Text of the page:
Actor, activist and pop culture icon George Takei thinks it’s high time we had a gay man in space. He also thinks he knows the perfect candidate: Jon Carmichael.
On February 28, Takei tweeted out his endorsement of Carmichael, a New York-based astrophotographer, on his grassroots campaign to be the first openly gay man in space.
“First gay man to go to space?” Takei wrote. “I certainly can relate to that dream! Jon’s story is truly inspired. To my LGBTQs and allies, can we make this young man’s day with a RT barrage? Let’s give it maximum warp and help send Jon on that mission!”
First gay man to go to space? I certainly can relate to that dream!
Jon's story is truly inspired. To my LGBTQs and allies, can we make this young man's day with a RT barrage? Let's give it maximum warp and help send Jon on that mission! https://t.co/6gRM33DTVb
— George Takei (@GeorgeTakei) March 1, 2021
Takei also included a retweet from Carmichael, announcing his bid to land a spot on the Inspiration4, a SpaceX experimental rocket designed to ferry private citizens to space. Inspiration4 offers three spots to space tourists who can earn a spot on the ship by sharing an inspirational life story. Carmichael hopes that his life as an adventurer, a gay man, and his advocacy in favor of St. Jude Children’s Hospital–a facility designed to treat kids with cancer–will earn him a spot.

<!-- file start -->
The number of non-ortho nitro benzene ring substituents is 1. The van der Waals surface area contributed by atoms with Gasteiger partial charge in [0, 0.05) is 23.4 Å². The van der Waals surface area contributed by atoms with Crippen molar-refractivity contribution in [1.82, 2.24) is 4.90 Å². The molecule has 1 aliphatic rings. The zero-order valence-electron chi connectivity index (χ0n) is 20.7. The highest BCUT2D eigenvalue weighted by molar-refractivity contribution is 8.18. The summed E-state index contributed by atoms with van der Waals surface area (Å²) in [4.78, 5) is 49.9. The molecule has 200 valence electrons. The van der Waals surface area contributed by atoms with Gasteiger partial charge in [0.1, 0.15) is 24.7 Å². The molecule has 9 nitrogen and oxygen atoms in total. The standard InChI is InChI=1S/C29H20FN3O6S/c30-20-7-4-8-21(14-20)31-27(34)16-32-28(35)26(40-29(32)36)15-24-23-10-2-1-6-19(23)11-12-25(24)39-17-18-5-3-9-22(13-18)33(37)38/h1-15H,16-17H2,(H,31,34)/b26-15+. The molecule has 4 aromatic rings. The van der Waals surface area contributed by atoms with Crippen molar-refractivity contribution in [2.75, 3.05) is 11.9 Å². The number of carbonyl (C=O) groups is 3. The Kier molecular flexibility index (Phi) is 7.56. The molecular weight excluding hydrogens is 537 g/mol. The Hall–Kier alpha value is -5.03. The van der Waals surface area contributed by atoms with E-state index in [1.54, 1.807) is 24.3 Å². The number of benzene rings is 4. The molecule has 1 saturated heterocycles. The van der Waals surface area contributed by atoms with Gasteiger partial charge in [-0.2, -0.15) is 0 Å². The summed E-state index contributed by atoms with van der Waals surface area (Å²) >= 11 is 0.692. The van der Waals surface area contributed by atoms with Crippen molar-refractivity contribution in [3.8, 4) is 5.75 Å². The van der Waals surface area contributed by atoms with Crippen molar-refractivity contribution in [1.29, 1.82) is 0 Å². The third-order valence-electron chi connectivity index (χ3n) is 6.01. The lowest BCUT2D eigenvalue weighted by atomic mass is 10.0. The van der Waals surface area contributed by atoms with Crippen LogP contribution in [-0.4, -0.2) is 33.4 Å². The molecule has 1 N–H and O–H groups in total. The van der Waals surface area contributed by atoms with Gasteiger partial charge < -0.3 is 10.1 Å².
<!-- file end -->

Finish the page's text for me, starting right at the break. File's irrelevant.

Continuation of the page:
Hey @Twitter fam! There's a chance I could be the first gay man to go to SPACE!????
Please watch my story for the #Inspiration4contest and RT – if this tweet takes off, I could too!?
— Jon Carmichael (@photographerjon) March 1, 2021
“Hey @Twitter fam!,” he wrote. “There’s a chance I could be the first gay man to go to SPACE! Please watch my story for the #Inspiration4contest and RT – if this tweet takes off, I could too! Help support @StJude by ordering a print at my @Shift4Shop store! joncarmichaelgallery.com”
Replying to Takei’s endorsement, Carmichael wrote: “I believe representation is important; when I look back when I was a child/teenager who was terrified to come out, felt that I was less-than and would never amount to anything, had I seen an openly gay person being selected to go to space, it would’ve changed everything for me.”
Though it was not well known during her time as an astronaut, Sally Ride, the first American woman in space, was a lesbian.